I Don't Have Social Media Apps On My Phone And I'm Happy
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I Spontaneously Deleted My Social Media Apps From My Phone For A Week And I Have No Intention Of Adding Them Back

Scrolling through my news feed on my laptop just doesn't have the addiction factor that scrolling through my phone does...

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I Spontaneously Deleted My Social Media Apps From My Phone For A Week And I Have No Intention Of Adding Them Back
<a href="https://pixabay.com/photos/twitter-facebook-together-292994/">Image</a> by <a href="https://pixabay.com/users/LoboStudioHamburg-13838/">LoboStudioHamburg</a> on Pixabay

A little over a week ago, I decided to delete all of my non-communication social media apps from my phone. Instagram, gone. Twitter, goodbye! I've never had the Facebook app on my phone, but I logged out of it on safari, too.

I've never been one to post on social media very often, so all I ever did was scroll through tweets or pictures and lose time. Sure, I was able to keep up with friends, and I am partial to all of the dog Twitter accounts that I follow, but overall, I found that I was simply wasting my time.

Don't get me wrong, I'm not against social media. While I think that there are negatives to social media such as the importance of projecting a "perfect life" and the negative associations that can come from that, overall, I think that social media is just that: a way to stay up to date with friends and family. It being a way to stay up to date with pop culture is just another plus.

Twitter and Instagram were the first apps that I saw every time I opened my phone... of course I'm going to gravitate to going to them. I found that each time I opened my phone I would check to see if there was anything new. With the number of times I check my phone in a day, there rarely were more than two or three new posts. That is a problem.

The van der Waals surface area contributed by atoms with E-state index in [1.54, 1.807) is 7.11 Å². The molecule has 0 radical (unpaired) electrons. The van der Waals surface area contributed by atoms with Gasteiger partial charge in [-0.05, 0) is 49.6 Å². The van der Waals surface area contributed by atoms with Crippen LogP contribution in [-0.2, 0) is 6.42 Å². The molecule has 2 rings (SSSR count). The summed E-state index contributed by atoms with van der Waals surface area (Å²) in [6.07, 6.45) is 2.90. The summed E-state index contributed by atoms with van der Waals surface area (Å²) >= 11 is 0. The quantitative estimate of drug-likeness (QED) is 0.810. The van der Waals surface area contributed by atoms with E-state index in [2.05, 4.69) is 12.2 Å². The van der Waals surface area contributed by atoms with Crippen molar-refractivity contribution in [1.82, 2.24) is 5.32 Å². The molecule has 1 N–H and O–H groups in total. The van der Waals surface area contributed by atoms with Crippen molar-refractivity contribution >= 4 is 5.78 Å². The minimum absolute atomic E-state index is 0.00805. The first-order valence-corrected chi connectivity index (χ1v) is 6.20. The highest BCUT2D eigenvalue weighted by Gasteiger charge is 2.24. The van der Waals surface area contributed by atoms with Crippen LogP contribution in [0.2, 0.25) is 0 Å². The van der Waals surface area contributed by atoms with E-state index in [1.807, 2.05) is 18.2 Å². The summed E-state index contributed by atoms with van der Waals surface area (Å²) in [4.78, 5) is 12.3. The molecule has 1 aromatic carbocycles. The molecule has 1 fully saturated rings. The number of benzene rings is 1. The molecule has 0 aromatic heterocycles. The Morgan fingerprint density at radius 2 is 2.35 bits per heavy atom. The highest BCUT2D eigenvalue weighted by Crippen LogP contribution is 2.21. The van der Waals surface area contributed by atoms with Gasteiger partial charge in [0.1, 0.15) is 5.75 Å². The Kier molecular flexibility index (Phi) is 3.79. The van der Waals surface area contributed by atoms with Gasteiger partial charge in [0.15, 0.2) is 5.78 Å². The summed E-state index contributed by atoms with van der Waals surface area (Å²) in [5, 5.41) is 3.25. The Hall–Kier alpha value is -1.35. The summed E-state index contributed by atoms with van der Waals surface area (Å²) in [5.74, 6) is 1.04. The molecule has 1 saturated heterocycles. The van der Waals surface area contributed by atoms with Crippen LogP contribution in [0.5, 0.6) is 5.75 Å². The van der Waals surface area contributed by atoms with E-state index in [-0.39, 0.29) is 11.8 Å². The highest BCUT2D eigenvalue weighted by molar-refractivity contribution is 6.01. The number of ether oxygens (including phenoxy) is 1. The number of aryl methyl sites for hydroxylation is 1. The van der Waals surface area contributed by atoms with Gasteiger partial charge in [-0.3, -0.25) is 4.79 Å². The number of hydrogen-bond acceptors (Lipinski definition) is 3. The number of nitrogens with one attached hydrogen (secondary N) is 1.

When iPhone came out with its Screen Time app, I used it to limit the time that I was allowed to use each app. I set it at 20 minutes, thinking that that would be plenty of time to get my fix but not be on social media too much. However, while for the first month or two, the limit deterred me from going over 20 minutes, I soon found myself overriding the limit without thinking twice.

The next extreme? Delete the apps altogether. So that's exactly what I did.

So, deciding that I could still access my accounts from my laptop if I really needed to see that one tweet everyone is talking about, I deleted my Instagram and Twitter apps for a week to see what would happen. A week later, and my apps are still deleted.

Within this "experiment," my goal was to see how taking away the accessibility of my accounts affected me. I didn't limit myself from getting on Twitter or Instagram or Facebook on my laptop. I could do that whenever I wanted. But I don't always have my laptop on me like I do my phone, so it wasn't something where I could instantly access the website anytime I wanted.

I still check Facebook, Instagram, and Twitter on my laptop a few times per day. But, I only stay on each for a few minutes because scrolling on your laptop IS NOT the same as scrolling on your phone! They do not provide the same satisfaction. After a few minutes on my laptop, I get bored of scrolling.

On my laptop, Twitter, Instagram, and Facebook don't hold the same appeal. And because of this, I've slowly stopped getting on the websites. And that's OK with me.

I have extra time now that I'm not scrolling through my news feeds. While I'm not really sure where that extra time has gone, that's something that I could focus on in the future. I could use it to read more. Or I could use that time to sit and watch what is happening around me. The possibilities are endless, and I can't wait to see how I fill up the extra time I now have.


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This article has not been reviewed by Odyssey HQ and solely reflects the ideas and opinions of the creator.
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